Competing in her fifth and final Olympics, U.S. sprinter Allyson Felix further cemented her status as an Olympic legend. After winning the bronze medal in the women’s 400-meter race, the 35-year-old is now the most decorated female Olympian ever.
The bronze, to go with six previous golds and three silvers, gives her 10 Olympic medals, surpassing Jamaica’s Merlene Ottey, who won three silvers and six bronzes from 1980 to 2000. Felix finished Friday’s race in 49.46 seconds, behind gold medalist Shaunae Miller-Uibo of the Bahamas (48.36) and silver medalist Marileidy Paulino of the Dominican Republic (49.20).
According to NBC Sports’ Tim Layden, that’s the fastest Felix has run since 2015, before she gave birth to her daughter, and no woman has ever run faster at an older age.
And Felix is not done yet. She’s expected to run in the women’s 4x400m relay on Saturday, and the U.S. is favored to win. Should the Americans finish on the podium, Felix would earn her 11th career Olympic medal and pass Carl Lewis as the most decorated U.S. track and field Olympian ever.
Prior to the competition in Tokyo, Felix reflected on her Olympic journey, which began when she was 18 at the 2004 Athens Games.
“It might sound cliche, but getting to that starting line is an incredible victory for me,” she wrote on Instagram. “I’ve experienced the hardest years of my life in this journey and by God’s grace I’m here. With a heart full of gratitude I’m taking space to remember all it took to get here.
“So when you see me on the track I hope you understand my fight. As an athlete who was told I was too old, as a woman who was told to know my place, as a mother who wasn’t sure I would live to raise my daughter. I hope you see that for me, it’s about so much more than what the clock says.”
Among the greatest challenges for Felix, who has long shared about her faith in Christ, was enduring the challenging birth of her daughter, Camryn, in 2018 that required a month in the neonatal intensive care unit. It required an emergency C-section at 32 weeks, and she’s been open about how difficult it was to recover and return to her sport.
Camryn has since served as motivation.
“I just wanted to really show her, no matter what, that you do things with character, integrity, and you don’t give up,” Felix said in June after qualifying for the Tokyo Games. “And to me, whether that was winning, losing, no matter the outcome, I wanted to stay consistent with that. Having her as motivation through these past couple of years has just given me a whole new drive.”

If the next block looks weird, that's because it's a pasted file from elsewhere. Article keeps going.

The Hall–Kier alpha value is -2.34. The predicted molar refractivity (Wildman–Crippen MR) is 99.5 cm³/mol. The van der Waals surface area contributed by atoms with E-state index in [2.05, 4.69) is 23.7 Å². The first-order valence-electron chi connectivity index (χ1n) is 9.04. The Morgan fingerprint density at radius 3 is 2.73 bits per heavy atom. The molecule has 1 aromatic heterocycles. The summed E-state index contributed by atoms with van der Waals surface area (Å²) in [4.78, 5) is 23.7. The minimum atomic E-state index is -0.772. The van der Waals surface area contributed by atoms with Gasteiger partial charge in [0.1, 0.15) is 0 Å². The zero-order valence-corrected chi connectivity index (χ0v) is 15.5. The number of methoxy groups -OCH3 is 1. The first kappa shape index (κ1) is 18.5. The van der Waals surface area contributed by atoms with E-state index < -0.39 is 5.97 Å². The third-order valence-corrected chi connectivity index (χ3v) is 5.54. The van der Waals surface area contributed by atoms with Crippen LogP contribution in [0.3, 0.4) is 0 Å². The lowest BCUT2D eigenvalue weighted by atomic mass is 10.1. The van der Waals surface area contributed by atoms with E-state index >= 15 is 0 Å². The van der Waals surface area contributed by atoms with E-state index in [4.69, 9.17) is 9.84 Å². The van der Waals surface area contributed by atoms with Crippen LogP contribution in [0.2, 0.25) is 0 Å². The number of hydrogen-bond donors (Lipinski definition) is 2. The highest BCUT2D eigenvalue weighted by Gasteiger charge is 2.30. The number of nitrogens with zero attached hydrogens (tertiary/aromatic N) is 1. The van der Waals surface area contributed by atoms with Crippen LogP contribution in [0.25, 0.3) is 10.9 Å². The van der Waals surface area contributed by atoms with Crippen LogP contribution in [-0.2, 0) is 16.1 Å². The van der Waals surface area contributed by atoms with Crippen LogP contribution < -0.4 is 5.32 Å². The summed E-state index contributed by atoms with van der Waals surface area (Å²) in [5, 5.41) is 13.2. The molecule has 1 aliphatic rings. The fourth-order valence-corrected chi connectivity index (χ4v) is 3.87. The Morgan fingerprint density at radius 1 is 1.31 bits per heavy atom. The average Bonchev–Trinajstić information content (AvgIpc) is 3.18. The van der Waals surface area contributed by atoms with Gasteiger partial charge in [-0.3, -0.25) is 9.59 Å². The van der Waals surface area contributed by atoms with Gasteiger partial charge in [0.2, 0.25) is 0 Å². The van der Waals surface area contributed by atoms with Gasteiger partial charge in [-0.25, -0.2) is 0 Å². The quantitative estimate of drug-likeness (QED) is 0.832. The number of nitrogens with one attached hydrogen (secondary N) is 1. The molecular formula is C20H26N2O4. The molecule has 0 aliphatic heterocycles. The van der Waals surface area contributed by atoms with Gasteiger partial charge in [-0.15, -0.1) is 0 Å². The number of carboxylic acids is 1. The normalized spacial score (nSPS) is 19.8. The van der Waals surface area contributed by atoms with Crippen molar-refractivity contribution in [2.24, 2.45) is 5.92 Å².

Felix said her decision to start a family with her husband and fellow sprinter, Kenneth Ferguson, at a late stage of her career was a risk, but her faith in God has taught her to put her trust in Him for control.
“One of the lessons I’ve learned on this journey is that there’s really only so much of this you can predict, much less control,” Felix told ESPN in December 2018. “By its very nature, pregnancy is about opening yourself and embracing whatever God and this child has in store for you. … Having a child felt like I’d be risking my career and disappointing everyone who expected me to always put running first. It’s hard to say why I finally felt ready to start a family. I just know that I was. This is a risk. It could affect how I run in 2019 and 2020. I know it’s going to be tough in a way that I haven’t experienced before.”
Felix’s faith began when she was young, as she was raised in a strong Christian home.
“I am so blessed to have my family and the upbringing that I did,” she once told Athletes In Action. “It means so much to me to have two very godly parents who both have so much wisdom. They are amazing role models that I have had the privilege to watch as I grew up.
“I came to know Jesus Christ as my personal Savior at a very young age. Ever since then, I have continually been striving to grow in my relationship with God. I was nowhere close to the perfect child. I had my share of difficult times along with some disappointing choices that I made, but thankfully God never stops loving me.”
Felix’s final Olympic race, the women’s 4x400m relay, will take place at 8:30 a.m. ET Saturday and can be viewed live on NBCOlympics.com.